Cubs waste no time in showing they can overcome loss of Willson Contreras

PHOENIX -- When injured Chicago Cubs catcher Willson Contreras made an appearance in the dugout during the game Friday, he had to have been impressed with what he was seeing. The team said it would rally in Contreras' absence, and that's exactly what it did in beating the Arizona Diamondbacks, 8-3.

And in the middle of all the action was Contreras' replacement, veteran Alex Avila.

"Guys have to pick up the slack over the course of time that he's out," Avila said after hitting a sixth-inning home run. "Today we were able to do that."

Avila's long ball came immediately after Kyle Schwarber hit his 19th of the season. He's a middle-of-the order bat that the Cubs could really use while Contreras mends his right hamstring.

"It was a really good offensive day today and baserunning day as well," Schwarber said.

It wasn't just the long ball that won the game for the Cubs. In fact, other than the two home runs, the Cubs tallied nine singles and five walks to pull away from the Diamondbacks, who had just won a series over the Cubs in Chicago. Javy Baez went from first to home on a hit-and-run while the Cubs took full advantage of Arizona miscues.

If manager Joe Maddon was looking for signs his team was past the emotional letdown of losing its hottest player, he got it. The middle of the field got a heavy workout from Cubs hitters, especially late in the game as Chicago added three runs in the eighth.

"Look at the at-bats," Maddon said. "Kris Bryant might be finding that little niche in his swing. That looked powerful and familiar tonight."

Bryant was on base five times Friday though he called dealing with his ongoing pinkie injury "brutal." He can add another ailment as after the game Bryant was wearing a patch on his left elbow, where he was hit by a pitch. He also walked and singled three times.

It wasn't just the team that played well. Maddon also had a better game than his counterpart, Arizona manager Torey Lovullo. Lovullo waited too long before pulling starter Taijuan Walker, who came out for the sixth to face three lefties despite having already thrown 100 pitches. That's when Schwarber and Avila pounced.

"He made a couple mistakes and we were able to hit them hard," Avila said. "That's really it. You try to get the pitcher to get the ball in the middle of the plate and hit his mistakes."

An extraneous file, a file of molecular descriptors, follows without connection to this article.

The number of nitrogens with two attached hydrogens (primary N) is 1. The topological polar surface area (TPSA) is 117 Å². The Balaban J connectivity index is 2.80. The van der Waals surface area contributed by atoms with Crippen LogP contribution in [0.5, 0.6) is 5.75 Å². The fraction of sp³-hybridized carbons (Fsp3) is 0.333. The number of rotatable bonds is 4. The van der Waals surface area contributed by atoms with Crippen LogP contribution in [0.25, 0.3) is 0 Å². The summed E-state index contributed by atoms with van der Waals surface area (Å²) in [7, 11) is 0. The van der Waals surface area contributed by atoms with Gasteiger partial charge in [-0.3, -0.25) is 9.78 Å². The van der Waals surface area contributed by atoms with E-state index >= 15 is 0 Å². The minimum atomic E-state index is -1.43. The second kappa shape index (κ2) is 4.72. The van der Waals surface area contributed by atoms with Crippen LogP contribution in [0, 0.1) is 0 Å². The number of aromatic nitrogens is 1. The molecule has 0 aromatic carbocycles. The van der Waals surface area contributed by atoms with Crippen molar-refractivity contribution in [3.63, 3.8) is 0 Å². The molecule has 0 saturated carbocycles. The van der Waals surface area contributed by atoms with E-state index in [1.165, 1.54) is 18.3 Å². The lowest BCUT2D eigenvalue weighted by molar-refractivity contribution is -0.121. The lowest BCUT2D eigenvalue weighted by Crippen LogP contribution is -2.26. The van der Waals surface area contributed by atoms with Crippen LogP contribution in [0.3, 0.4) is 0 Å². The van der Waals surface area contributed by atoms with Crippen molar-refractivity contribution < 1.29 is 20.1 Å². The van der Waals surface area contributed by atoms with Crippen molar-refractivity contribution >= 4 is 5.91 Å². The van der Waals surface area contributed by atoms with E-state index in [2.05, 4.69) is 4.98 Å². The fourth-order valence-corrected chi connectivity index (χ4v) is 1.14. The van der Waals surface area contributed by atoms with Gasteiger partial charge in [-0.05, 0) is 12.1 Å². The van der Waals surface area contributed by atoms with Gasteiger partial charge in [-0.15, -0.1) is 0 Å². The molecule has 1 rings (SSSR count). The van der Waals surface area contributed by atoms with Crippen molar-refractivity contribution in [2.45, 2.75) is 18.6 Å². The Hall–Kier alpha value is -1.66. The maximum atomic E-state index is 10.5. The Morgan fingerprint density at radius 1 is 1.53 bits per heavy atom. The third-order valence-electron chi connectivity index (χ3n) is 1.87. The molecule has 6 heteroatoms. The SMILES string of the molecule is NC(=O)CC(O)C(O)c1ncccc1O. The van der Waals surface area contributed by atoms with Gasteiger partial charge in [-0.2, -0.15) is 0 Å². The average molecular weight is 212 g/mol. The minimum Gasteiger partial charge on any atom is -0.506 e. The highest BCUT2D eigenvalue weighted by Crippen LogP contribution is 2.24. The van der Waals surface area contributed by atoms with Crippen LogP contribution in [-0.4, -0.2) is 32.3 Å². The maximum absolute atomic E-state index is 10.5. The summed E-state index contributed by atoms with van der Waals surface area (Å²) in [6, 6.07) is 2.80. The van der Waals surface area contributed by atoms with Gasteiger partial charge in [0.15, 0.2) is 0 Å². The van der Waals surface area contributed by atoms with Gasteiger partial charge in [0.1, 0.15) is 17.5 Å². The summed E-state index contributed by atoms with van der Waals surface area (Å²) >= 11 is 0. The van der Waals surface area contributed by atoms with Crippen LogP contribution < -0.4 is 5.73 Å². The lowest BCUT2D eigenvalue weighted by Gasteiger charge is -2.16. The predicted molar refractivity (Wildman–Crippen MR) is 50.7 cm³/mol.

The high pitch count was a result of solid early game at-bats, including a first inning that resulted in two runs, one via a walk to Avila with the bases loaded.

Maddon wouldn't make the same mistake with John Lackey, pulling him in the sixth with a 5-3 lead after he gave up his second home run in as many innings. Though the conversation on the mound lasted a few extra seconds, there was no talking Maddon out of making the move. Normally, that might cause some consternation with Lackey -- and perhaps it did -- but the Cubs have bigger fish to fry than getting their pitcher through a couple of extra outs.

"He did his job," Maddon said. "My message to him is by not throwing too many pitches now he's going to be strong the rest of the year."

Lackey is 5-0 since the All-Star break while silencing his many first-half critics.

Maddon made the right moves with his bullpen as well, getting Justin Wilson out of the game before it was too late. Wilson still is finding his way with his new team, but just like the hitters in regard to Contreras, the rest of the relief staff picked up the new guy. And besides, the trade with the Tigers already is paying off because Avila seemingly can handle the bigger role just fine. According to ESPN Stats & Information, Avila is the second catcher this season to execute a sacrifice bunt and hit a home run in the same game. The other?


"Having Alex is a huge deal for us," Lackey said. "We have a veteran guy that's been through this situation before. He's going to be able to fit right in there and be fine.

"Alex is a pro. He's a good hitter. And good hitters usually call pretty good games."

So think about it, in the first game without Conteras -- who's expected to miss a month -- the Cubs' starting pitcher held down a good offense, the team's relief staff did similar, the lineup had contributions from many pieces and the manager made solid decisions. You can even include the front office in the win. The staff didn't just settle for any backup catcher. It traded for a starter as if it knew he would be needed in that role. It was a good Game 1 without Contreras, indeed.

"Lackey competed, offense did its thing and we played pretty solid defense," Schwarber said. "We picked each other up with Willson going down."